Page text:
#8
Aug1512, 11:40 AM

P: 749

This paper describes the method: http://advseismo.asu.edu/readings/19...rch_Silver.pdf Read the section on 'Measuring shear wave splitting' to understand the problem, 'Error estimation', and in the appendix 'Calculation of confidence region', will give you more details on the use of the Ftest and how this is used to contour the measurements. It is important to note that I do not have aproblem with any of the above. The problem comes in the extension to the method that I am currently working on. 


#9
Aug1512, 08:23 PM

P: 4,579

I noticed you mentioned this statement:
I'm guessing the problem you have is one of random sampling, but it is a little troubling to see the statement above because this is not how confidence intervals work: they are simply relating probabilities of a simple region to the interval that describes the region. The other thing I want to ask is how you want to weigh your probabilities at each node in the grid. The simplest transformation is the inverse of the probabilities and then normalizing to get a PDF to be used as a sampling distribution, but I have a feeling that you have extra conditions and subtleties that we are missing in the context of your application. With regards to sampling, it's best if you lay out all the conditions for the actual sampling distribution and also for the sampling procedure: your problem is obviously not some quick textbook problem and you can't afford to make major screwups. Please post your comments with regard to firstly what specific properties you want the sampling distribution to have (you said inverse of the weights, but should this inverse be transformed in a certain way? Does it depend on the position of the node? Does it depend on the relationship between nodes?) and also how you are going to sample? (Is it a truly independent random sample or do you other things that make it a nonindependent process)? 


#10
Aug1612, 04:50 AM

P: 749

I'm thinking this might have got a little bogged down.
Let me rephrase the problem. Imagine a string of numbers: 50,2,5,1,7,35,124,34,13,67,234,...... Now I want to randomly pick a subset of these numbers. Easy enough. The twist, I want my subset to be contain more of the lower numbers, and less of the higher numbers. 


#11
Aug1612, 04:53 AM

P: 749

I have an algorithm to do this now. What it does is it picks five (or six, or seven  I haven't decided yet) random numbers, and then keeps the lowest one. Then repeats until I have my subset.
What do you think? 


#12
Aug1612, 05:00 AM

P: 4,579

You can simply create the PDF to shift the probabilities where you want them. Order statistics and distributions deal with minimum and maximums if you are interested. 


#13
Aug1612, 05:13 AM

P: 749

1) sample one and only one node, and make that your "best" node. 2) sample absolutely every node and wait about a year for your calculations to run (no joke). What I want is something in between. To sample a subset of the nodes, but to make that subset focussed around the best nodes. I've tried just using nodes inside the 95% confidence region, but the drawback is that sometimes the 95% confidence region is huge, and sometimes it's tiny. So I could maybe take the 30 best nodes, but it is likely that those nodes would all cluster together, and in the case where I have a large 95% confidence region I want to explore the parameter space a bit more. That is why I like the random approach, because it seems to get around some of the drawbacks with with the other approaches I've tried, but has the major drawback that it won't focus on my "best" parameters  that is, unless I can build in some function that skews the random sampling towards my "best" nodes. I want the algorithm not only to find "good" nodes that are all clustered together, if there are good nodes elsewhere I want the algorithm to be able to find them. 


#14
Aug1612, 02:26 PM

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#15
Aug1612, 02:49 PM

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#16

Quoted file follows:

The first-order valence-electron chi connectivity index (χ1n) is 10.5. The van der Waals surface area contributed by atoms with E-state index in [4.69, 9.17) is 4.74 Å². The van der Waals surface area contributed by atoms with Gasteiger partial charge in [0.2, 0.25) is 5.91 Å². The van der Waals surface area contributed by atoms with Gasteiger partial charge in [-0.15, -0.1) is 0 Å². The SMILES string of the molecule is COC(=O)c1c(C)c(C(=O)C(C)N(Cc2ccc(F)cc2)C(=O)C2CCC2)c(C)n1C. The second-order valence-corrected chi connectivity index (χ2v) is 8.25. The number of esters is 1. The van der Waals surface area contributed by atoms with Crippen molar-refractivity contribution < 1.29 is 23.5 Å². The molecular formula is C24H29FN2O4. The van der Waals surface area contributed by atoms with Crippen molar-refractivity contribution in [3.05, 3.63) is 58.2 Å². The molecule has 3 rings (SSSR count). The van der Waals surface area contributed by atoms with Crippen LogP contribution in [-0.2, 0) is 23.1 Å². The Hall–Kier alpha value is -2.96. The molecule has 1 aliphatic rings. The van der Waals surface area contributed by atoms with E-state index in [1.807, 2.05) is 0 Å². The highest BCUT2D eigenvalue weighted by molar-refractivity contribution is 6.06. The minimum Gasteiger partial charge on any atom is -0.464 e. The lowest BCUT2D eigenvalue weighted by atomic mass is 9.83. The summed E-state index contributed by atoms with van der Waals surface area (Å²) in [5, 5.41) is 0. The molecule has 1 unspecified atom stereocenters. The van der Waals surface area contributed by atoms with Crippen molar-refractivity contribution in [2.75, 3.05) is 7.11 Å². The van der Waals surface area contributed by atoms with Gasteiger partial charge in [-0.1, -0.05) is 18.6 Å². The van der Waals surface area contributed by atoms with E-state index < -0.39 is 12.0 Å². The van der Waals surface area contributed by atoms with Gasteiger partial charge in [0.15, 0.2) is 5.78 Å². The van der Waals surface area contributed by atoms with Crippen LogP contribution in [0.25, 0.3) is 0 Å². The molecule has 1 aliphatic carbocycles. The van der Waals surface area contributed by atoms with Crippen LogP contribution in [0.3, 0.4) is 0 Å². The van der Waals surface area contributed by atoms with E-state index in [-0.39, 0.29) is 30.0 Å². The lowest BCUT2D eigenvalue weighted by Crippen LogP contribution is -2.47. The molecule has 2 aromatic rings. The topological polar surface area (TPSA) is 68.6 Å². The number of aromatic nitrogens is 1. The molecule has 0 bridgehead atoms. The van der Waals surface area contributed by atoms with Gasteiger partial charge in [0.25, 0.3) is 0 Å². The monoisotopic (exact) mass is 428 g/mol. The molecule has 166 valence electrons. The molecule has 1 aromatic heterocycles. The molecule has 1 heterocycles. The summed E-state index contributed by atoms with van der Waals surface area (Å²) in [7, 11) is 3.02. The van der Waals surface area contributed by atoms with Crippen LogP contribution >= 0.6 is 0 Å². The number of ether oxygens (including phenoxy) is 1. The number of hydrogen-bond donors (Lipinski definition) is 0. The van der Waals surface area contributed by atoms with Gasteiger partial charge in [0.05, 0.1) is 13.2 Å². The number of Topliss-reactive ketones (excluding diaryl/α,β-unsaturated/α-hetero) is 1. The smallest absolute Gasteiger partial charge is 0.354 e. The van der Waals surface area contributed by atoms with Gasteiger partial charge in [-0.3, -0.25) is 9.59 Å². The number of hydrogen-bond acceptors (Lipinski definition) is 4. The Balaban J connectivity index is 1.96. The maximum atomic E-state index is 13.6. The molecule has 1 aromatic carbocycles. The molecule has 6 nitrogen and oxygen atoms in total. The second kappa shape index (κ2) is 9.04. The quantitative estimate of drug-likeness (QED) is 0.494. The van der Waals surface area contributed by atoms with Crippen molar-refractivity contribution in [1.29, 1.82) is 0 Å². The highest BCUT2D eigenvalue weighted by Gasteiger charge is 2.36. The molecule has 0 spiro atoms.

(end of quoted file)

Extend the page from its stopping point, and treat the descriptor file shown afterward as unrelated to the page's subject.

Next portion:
Aug1612, 04:12 PM

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P: 3,314

As I see it, your data is a set of N vectors. Each vector is of the form [itex] (\phi_i, \delta^2_i, \lambda_i) [/itex]. The values [itex] \phi, \delta^2 [/itex] are estimates of some physical parameters. The value [itex] \lambda_i [/itex] can be used (somehow!) to define an ellipse around the point [itex] (\phi_i, \delta^2_i) [/itex] that is a 95% "confidence interval". (The common misinterpretation of that interval would be that there a 0.95 probability of the true values of the parameters being in that ellipse. If you take a Bayesian point of view, you can make this interpretation valid. Otherwise, watch your step.) It isn't clear to me whether the collection of data that you have is intended to estimate one correct pair of values [itex] (\phi,\delta^2) [/itex] that applies over the whole earth or whether the analysis you are doing assumes that each estimate is estimating a different true pair of values at different locations on the earth. For some unstated reason, you want to take samples from you data and do something with them. I think want to take more samples of the data points with the smaller [itex] \lambda_i [/itex]. You might also want to sample points from inside the ellipse around each [itex] (\phi_i,\delta^2_i ) [/itex] in which case you woudl be sampling points not actually in the original set of estimates. How you should do this is not clear until you define precisely what you are trying to accomplish. If you are randomly sampling the data, it seems that you must be doing a probabilistic simulation of something. What are you simulating? Are you estimating the statistical variability of some function of the data? Perhaps you are merely trying to estimate one true value [itex] (\phi, \delta^2) [/itex] by combining all the estimates. 


#17
Aug1612, 05:39 PM

P: 749

Now I don't expect anybody to follow my particular physical application. In fact I don't have a problem with that bit  I've already solved it. Now I'm looking for a slightly better way to handle one of the intermediate steps. The problem I have is with the mathematics. What I was hoping for by coming here, was help with the maths. The maths problem I have stated is basically this: Given a set of numbers e.g. 41,41,32,33,24,23,22,21,12,14,24 etc.... etc... Come up with an algorithm that picks out a random subset of those numbers, where the subset is biased towards the low numbers. Now I have an algorithm, but maybe someone has a better one? Surely someone has solved this kind of problem in the past!? 


#18
Aug1612, 09:01 PM

Sci Advisor
P: 3,314